Community Municipal News

Graskop wastewater treatment plant

Michele du Plessis

“Overgrown, filthy premises, an empty laboratory without testing equipment, anaerobic and anoxic dams filled to capacity with solids and a sludge digestion dam covered in… well, sludge at the top. Inflow water and outflow water are the same: raw, untreated sewage wastewater, pumped into the river.” All this and more, protected by an R 910 615-00 newly erected fence, courtesy of Thaba Chweu Local Municipality.

This is how the Graskop Wastewater Treatment Plant is described in a report that is in the possession of GPS News (Report on GWWTP). “The entire plant is a safety hazard, from the effluent to the mechanical part. The water is pumped untreated into the Mac Mac River, which flows into the Sabie River, on its way to Hazyview and the Kruger National Park.” Forest Falls and Mac Pools are tourist destinations, locals visit these sites and rural communities use this water for drinking, washing, food preparation. Nearby towns are all very likely to contract some of these health hazards.

Inkomati-Usuthu Catchment Management Agency (IUCMA) – Annual Performance Plan 2019/20, Page B3 (18): “Water resource pollution, especially sewage leaking/spilling into the water resources, causes a serious health risk to South Africa and sharing states, Mozambique and Swaziland; Issues of concern, some of which need law enforcement include: Discharge of non-compliant effluent from non-functional sewage treatment facilities.”

GPS News spoke to Dr. Johan Ligthelm from Graskop. “I had to chase tourists out of the water at Forest Falls. They did not know that the river water is a health hazard. The way that things are going… we are all in for a big surprise,” Dr. Ligthelm said.

“There was a strong smell of sewage at the Forest Falls site during the 2016 site visit. The site is located downstream from Graskop town and Driekop sawmill. Sewage pollution from the dysfunctional WWTW’s at Graskop (IUCMA 2015) is discharged into the Mac Mac River, with a negatively effect on stream conditions,” Eco status of the Sabie Sand River Catchment 2016, Page B151 (155)

Further on in the Report on GWWTP: “The plant is only wasting electricity by pumping water around the plant and stirring it a bit. Sludge activation is not working at all. The downstream river will produce a lot of problems. With the raw sewage water running into the river, the chances of E-coli poisoning is extremely high. Iron, manganese and hydrogen sulphide to name a few, is entering the river.”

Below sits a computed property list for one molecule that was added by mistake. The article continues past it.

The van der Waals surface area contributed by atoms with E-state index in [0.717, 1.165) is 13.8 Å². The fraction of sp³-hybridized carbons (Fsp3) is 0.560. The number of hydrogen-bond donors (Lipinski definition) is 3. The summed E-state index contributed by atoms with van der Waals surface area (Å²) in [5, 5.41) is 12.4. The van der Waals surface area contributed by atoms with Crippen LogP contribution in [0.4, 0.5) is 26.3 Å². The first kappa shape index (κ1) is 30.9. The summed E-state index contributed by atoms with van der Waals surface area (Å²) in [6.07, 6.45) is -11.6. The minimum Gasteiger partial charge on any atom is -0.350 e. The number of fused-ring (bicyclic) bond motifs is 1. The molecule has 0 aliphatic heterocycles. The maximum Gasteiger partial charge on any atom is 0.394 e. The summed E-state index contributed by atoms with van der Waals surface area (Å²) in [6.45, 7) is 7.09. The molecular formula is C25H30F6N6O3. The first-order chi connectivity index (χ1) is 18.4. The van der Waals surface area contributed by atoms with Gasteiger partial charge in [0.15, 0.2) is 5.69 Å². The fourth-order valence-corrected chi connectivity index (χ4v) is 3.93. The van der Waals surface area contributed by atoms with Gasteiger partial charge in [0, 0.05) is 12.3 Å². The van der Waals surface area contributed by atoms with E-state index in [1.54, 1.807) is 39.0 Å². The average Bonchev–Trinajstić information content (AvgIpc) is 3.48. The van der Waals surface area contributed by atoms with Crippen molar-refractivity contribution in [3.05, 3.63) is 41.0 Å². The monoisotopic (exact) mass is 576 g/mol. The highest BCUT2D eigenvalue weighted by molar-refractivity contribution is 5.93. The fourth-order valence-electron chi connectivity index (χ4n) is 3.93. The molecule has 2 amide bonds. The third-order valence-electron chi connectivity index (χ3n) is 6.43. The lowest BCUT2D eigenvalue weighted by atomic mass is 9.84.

“E. coli counts in the Usuthu Catchment did not comply with the TWQG limits of 130 (cfu/100ml). The non-compliance can mostly be attributed to the WWTW which discharge untreated or partially treated wastewater into the streams, non-point sources such as illegal waste dumping and agricultural activities,” IUCMA Annual Water Quality Status Report 2018-19, P16  and P40.

Nitrogen and phosphates entering the river encourage algae growth which in turn destroys the ecosystem. Health hazards that can be fatal include Salmonella, Campylobacteriosis, Giardiasis, Hepatitis A and Leptospirosis. Any person or animal coming into contact with the river and groundwater is in danger of contamination.  Aquatic plant and animal life are affected as well.

“The chemical monitoring site on the Mac Mac River, from which the background data were derived, is located between the Forest Falls and Mac Mac Falls. Elevated levels, when compared to background information was measured in terms of ph., sodium, nitrates and potassium. Elevated pH and potassium levels were measured at the Forest Falls site, which is located downstream from Graskop town and raw sewage inputs from a tributary draining from Graskop.

More sampling locations were sampled during 2016 in the Mac Mac River compared to 2011.

The deterioration in the Mac Mac River is attributed to inputs of polluted water from Graskop

Town,” Page B158. Chemical results from the Graskop WWTW’s effluent outflow for the period April 2013 to March 2015, indicates high concentrations of electrical conductivity, orthophosphate, COD, E Coli and ammonia (IUCMA, 2015).”  Eco status of the Sabie Sand River Catchment 2016, Page B151.

In the Cogta Annual Report 2018, signed by P Ngobeni, Chairperson of the Portfolio Committee, on Page 19, the Committee requested an explanation on what the Department is doing with regard to the sewer spilling into the river in Dullstroom and Graskop “as it has been reported several times to the Department”. “The Department reported that the Graskop Wastewater Treatment Plant is operating beyond its design capacity resulting in excessive maintenance cost and frequent equipment breakdown. As a short term measure, the municipality is disinfecting the discharge with chlorine granules (HTH) and also in a process of acquiring repair services through quotations.” The technical report was expected to be completed by October 2018.

The facts and figures, reports and documentation available on this continuing problem are staggering. Yet, it seems that nothing is done to ensure the Graskop Wastewater Treatment Plan is fully operational and not just stirring the sewage around a bit and then getting rid of it in the river. Will TCLM take responsibility for this problem? Only time will tell…

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